Wednesday, December 17, 2008

A Telling Look At Who Didn't Invest in Madoff

This fraud is going to be as much about the lack of due diligence as it is about Madoff's fraud, his compliance officer marrying an SEC attorney who investigated the firm, and his $65 haircuts.

It is going to be about the apparent lack of due diligence by the individuals who invested in Madoff, and those who recommended the investment.

As the story develops it appears that we are going to find completely inadequate due diligence, flagrantly fraudulent account statements, and a lack of follow up by investors and their other advisers.

I have been convinced of that since the start of this story, and my conviction is gaining strength every day. Securities Docket pointed out this story from Fortune Magazine - "Who isn't a Madoff victim? The list is telling"

The author makes my point. Sure, some investors made direct investments with Madoff, and they got scammed. But a significant number of investors made an investment at the recommendation of their own adviser. Fortune's point is that anyone who did their homework should have known something was wrong.

And to make the point; look who is missing from the list of investors. The managers for large institutions did not invest with Madoff. I mentioned the blacklisting by Societe Generale in an earlier post, an event which occurred because of due diligence performed by the bank. And other hedge fund managers who did not invest because their due diligence revealed that the returns were not possible.

The Fortune article points out that Universities and large institutions did not invest. In the list of investors, "[t]here's no Harvard management, there's no Yale, there's no Penn, there's no Weyerhauser, no State of Texas or Virginia Retirement system."

Why not? A $50 billion dollar fraud by a major Wall Street figure should have snared a University or two. Why did they avoid the fraud?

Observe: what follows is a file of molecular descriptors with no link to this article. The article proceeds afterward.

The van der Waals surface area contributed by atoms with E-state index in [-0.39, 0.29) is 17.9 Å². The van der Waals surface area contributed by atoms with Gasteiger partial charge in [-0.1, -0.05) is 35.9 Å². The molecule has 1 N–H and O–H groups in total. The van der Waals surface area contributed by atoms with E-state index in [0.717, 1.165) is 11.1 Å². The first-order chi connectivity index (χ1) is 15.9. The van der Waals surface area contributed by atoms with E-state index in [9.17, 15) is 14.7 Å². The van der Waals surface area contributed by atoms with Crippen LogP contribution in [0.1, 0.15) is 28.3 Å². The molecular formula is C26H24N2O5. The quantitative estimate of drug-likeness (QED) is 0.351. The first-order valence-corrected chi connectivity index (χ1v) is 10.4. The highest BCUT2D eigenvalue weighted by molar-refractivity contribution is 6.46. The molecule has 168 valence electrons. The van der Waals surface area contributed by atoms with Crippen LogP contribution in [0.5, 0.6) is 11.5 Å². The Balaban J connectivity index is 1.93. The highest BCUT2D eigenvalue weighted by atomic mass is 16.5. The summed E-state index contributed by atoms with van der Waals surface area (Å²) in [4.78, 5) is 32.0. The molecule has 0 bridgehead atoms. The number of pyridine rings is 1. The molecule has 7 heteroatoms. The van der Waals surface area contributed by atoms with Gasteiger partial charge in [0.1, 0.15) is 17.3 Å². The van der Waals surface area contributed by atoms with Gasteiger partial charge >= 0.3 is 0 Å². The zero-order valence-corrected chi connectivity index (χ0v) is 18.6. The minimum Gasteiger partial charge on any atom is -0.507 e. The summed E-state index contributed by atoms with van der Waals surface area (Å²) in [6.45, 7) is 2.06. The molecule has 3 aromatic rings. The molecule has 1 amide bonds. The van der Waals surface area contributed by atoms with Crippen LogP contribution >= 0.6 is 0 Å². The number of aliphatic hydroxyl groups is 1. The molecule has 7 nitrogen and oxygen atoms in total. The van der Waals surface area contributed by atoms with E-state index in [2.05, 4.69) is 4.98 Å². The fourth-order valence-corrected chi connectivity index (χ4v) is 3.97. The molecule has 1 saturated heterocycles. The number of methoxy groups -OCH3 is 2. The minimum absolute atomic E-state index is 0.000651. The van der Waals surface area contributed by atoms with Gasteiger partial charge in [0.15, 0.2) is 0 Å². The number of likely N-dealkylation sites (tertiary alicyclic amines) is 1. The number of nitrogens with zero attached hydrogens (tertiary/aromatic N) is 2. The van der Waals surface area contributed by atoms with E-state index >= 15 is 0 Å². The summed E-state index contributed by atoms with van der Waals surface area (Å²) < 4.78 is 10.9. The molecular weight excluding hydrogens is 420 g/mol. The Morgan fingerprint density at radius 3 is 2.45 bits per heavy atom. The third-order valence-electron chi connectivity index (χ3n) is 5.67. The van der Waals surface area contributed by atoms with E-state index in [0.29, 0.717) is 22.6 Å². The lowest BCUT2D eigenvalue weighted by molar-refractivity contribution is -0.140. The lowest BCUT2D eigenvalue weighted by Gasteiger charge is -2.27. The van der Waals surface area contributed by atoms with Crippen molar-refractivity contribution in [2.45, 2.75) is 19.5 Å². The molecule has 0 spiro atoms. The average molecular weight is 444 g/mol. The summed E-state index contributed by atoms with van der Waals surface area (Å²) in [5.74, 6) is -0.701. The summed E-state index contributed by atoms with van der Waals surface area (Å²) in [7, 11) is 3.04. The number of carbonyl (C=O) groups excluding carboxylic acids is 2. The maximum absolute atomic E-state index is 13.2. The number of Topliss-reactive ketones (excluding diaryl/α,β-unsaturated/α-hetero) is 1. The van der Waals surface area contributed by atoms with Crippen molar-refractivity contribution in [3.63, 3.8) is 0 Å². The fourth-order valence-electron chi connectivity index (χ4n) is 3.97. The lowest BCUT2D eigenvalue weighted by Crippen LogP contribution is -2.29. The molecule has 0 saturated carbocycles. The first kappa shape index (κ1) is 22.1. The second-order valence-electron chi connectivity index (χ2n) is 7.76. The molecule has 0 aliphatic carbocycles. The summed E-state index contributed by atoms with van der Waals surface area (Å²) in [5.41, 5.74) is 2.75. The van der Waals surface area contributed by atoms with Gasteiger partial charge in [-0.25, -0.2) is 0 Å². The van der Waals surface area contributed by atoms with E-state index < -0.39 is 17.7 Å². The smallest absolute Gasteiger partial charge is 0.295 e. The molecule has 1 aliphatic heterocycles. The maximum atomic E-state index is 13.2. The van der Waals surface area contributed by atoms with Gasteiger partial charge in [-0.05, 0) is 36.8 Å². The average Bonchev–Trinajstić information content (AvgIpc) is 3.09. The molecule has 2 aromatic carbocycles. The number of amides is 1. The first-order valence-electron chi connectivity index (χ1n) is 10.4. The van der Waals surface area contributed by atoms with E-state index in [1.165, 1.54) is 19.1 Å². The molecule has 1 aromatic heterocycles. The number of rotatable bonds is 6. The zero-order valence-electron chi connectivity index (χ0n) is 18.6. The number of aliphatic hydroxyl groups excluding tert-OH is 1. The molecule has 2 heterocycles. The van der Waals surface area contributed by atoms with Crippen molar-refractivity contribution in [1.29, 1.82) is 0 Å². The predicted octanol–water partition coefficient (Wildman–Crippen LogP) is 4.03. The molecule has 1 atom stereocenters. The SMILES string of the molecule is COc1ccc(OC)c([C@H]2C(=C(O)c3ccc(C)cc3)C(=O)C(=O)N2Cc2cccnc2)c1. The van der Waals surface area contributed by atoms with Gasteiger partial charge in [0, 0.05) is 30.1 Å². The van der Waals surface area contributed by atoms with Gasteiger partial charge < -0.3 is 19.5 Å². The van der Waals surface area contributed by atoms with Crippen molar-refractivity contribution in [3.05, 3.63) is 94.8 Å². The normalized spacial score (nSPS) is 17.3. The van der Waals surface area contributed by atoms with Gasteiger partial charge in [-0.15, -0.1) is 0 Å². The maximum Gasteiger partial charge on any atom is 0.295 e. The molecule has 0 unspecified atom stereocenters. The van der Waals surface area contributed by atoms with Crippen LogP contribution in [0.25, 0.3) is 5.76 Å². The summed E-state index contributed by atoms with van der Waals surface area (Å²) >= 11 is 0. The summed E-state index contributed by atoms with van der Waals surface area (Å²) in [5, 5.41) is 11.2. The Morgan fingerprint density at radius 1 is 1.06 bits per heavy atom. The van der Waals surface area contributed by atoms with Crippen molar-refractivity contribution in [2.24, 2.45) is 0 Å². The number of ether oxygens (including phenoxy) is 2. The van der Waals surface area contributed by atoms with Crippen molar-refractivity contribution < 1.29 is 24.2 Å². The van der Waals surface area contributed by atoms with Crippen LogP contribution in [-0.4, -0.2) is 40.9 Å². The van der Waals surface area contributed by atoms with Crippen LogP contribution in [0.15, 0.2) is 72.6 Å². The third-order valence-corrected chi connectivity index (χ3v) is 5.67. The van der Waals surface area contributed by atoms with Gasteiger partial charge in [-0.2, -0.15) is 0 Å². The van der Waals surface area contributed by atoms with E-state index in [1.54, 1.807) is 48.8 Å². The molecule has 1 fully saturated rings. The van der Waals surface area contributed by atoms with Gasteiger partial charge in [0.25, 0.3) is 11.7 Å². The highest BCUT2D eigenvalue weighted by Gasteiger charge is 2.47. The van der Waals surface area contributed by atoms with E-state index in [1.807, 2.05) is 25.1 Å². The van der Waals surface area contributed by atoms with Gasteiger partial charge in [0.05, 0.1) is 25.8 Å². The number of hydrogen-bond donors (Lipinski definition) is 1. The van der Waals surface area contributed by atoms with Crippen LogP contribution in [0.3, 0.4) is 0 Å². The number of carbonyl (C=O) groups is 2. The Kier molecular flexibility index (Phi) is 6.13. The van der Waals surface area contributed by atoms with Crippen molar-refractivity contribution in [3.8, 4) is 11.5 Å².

Simple. Due Diligence. Madoff's funky account statements, improbable returns and is "black box" of investing would have not survived an institutional quality due diligence review. Quoting from the article "when you get to page two of your 30-page due diligence questionnaire, you've already tripped eight alarms and said 'I'm out of here.'"

The manager quoted in the article claims to have seen those signs in 1997. (Societe Generale claims they saw it in 2003, this claim goes back 11 years!) According to the article and the manager

"I found him stylistically like a lot of traders: fast-talking, distractable, not remarkable," Hedges says of Madoff. But during their two-hour meeting, Hedges says, "there was one red flag after another."

For starters, he couldn't grasp Madoff's investing strategy. "I kept saying, 'you've got to explain it to me like I'm in first grade,' " he says. To no avail.

Then there was the fact that Madoff was charging no fees other than trading commissions: "The notion that something is fee-less -- which is what they largely proferred -- is too good to be true."

The fact that Madoff's operation was audited by a microscopic accounting firm also worried him. "He was also so secretive about his asset base -- that was another red flag."

In the end, Hedges was uncomfortable and Bessemer decided not to let Madoff manage any of its money.

It remains to be seen if this is just one extremely astute investment manager, or perhaps a very lucky manager.

Or maybe he was just a diligent manager. My firm is in the process of investigating exactly what information was available to investors and managers in connection with their recommendation of Madoff as a place to invest.

The results will be that this was either an extremely sophisticated investment scam that fooled most professionals, or a series of due diligence failures.

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